For 146 years, we measured time by the circus, in town once a year, even as the sound of the train whistle gave way to placards and placards to newspaper advertising and newspaper advertising to social media hashtags.
We were the suckers born every minute. (Or were we? Robert E. Sherwood, a friend of P.T. Barnum who was known in 1925 as "The Oldest Clown in America," told the National Democratic Club that Barnum actually said "the American public like to be humbugged," and there is a difference.)
In the early days, when everything seemed to happen in crowds, we stood in line to be duped.
In 1900, 75 million people occupied 45 states, and the country had just 150 miles of paved roads. We needed entertainment to come to us. The mode of delivery changed, of course; slowly at first.
In 1950, less than 10 percent of American households had a television set.
"The circus is the only ageless delight that you can buy for money," Ernest Hemingway wrote in an essay for the Ringling Bros. in 1953. "It is the only spectacle I know, that, while you watch it, gives the quality of a truly happy dream."
But by the end of the decade, more than 80 percent of Americans had TVs.
The Ringlings struggled hard in the 1950s (the financials showed 1948 to be the last good year), and eventually sold to the Feld family in the 1960s. There were always challenges, from the Hartford tent fire that killed more than 160 people to labor unions to animal rights activists. The circus kept coming, though, as the city skylines got taller and the suburbs swelled, and the kids got pale and got good at video games.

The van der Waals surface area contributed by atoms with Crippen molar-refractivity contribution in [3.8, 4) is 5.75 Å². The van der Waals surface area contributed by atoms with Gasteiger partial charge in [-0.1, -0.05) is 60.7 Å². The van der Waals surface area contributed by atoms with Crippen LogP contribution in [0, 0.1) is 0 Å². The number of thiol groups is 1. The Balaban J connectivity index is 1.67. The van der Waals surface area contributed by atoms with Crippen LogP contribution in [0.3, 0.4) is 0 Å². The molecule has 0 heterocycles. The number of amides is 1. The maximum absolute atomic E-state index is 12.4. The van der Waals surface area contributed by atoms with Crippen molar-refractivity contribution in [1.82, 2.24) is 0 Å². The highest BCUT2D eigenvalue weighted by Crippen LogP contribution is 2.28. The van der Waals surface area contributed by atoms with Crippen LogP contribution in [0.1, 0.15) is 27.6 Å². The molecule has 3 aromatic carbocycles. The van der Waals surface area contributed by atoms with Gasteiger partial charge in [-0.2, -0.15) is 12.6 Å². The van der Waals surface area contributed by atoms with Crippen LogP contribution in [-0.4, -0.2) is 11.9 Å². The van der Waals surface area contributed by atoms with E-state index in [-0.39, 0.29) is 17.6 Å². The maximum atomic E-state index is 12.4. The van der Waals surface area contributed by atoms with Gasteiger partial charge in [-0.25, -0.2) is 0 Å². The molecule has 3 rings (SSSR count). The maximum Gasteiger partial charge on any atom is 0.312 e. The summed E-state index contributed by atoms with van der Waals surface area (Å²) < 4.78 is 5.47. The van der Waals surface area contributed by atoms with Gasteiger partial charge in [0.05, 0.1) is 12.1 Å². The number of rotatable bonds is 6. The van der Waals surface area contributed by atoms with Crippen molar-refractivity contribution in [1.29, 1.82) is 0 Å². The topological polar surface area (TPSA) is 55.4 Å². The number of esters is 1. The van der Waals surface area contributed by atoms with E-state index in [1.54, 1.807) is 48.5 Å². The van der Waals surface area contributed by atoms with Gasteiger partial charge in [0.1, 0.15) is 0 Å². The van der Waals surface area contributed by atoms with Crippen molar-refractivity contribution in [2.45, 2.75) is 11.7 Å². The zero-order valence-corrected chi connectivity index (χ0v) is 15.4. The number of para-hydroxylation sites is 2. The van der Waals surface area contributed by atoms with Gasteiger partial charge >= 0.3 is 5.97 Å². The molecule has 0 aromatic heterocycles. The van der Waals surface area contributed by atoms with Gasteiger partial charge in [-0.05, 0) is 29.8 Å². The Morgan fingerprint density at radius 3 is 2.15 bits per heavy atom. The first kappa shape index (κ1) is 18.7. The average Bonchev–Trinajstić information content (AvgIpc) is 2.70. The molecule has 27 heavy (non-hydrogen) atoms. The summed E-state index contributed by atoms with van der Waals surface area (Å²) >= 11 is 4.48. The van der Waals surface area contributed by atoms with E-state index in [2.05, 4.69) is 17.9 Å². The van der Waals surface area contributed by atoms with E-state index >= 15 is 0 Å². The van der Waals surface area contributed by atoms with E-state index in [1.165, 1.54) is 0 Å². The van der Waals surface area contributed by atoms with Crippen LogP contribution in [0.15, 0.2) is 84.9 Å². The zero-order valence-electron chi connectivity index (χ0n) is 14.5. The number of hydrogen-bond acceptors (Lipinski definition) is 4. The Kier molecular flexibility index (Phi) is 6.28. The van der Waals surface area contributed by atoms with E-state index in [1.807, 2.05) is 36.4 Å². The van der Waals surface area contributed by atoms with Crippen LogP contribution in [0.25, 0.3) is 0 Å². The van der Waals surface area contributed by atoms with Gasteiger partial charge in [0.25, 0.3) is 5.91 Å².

Through it all, the circus presented to the public a smiling face, but it had a certain darkness, just outside the edge of the hot lights. It wasn't always comfortable, and maybe you remember that, too. The awkward sheepishness of the big cats skulking away from whip cracks. The unnatural timidity of intelligent elephants. That time the acrobat broke loose from her tether in front of a crowd and her X-ray looked like a crumbled road map.
"There is a harsh underworld character to life behind the canvas partitions," Henry Ringling North wrote in his book The Circus Kings: Our Ringling Family Story. "It is a world of sudden death and slow disintegration; of rackets and outright crookedness; of tawdry passions and bright knives gleaming in flash fights; of hidden brutality toward dumb animals and callous treatment of human beings."
But center ring presented mostly virtue. The circus puzzled and inspired for nearly a century and a half. And will for a few more nights.
Matthew Lish, 19, who put an engineering degree at Hofstra on hold to be a clown with the circus this season, said an elderly man approached after a recent performance.
"He was very choked up," Lish said, "and he said, 'I just wanted to tell you that I saw the circus in 1938.' "
Lish understood. The circus at its best is a dichotomy: You lose track of time and remember every second.
"There are moments during the show where you'll get to see for just a fraction of a second someone smile, or a kid with his arms up in the air, or a look of amazement on his face," he said. "There's nothing like it."
Nothing, he said, on earth.
Ben Montgomery can be reached at firstname.lastname@example.org or (813) 310-6066. Follow @gangrey.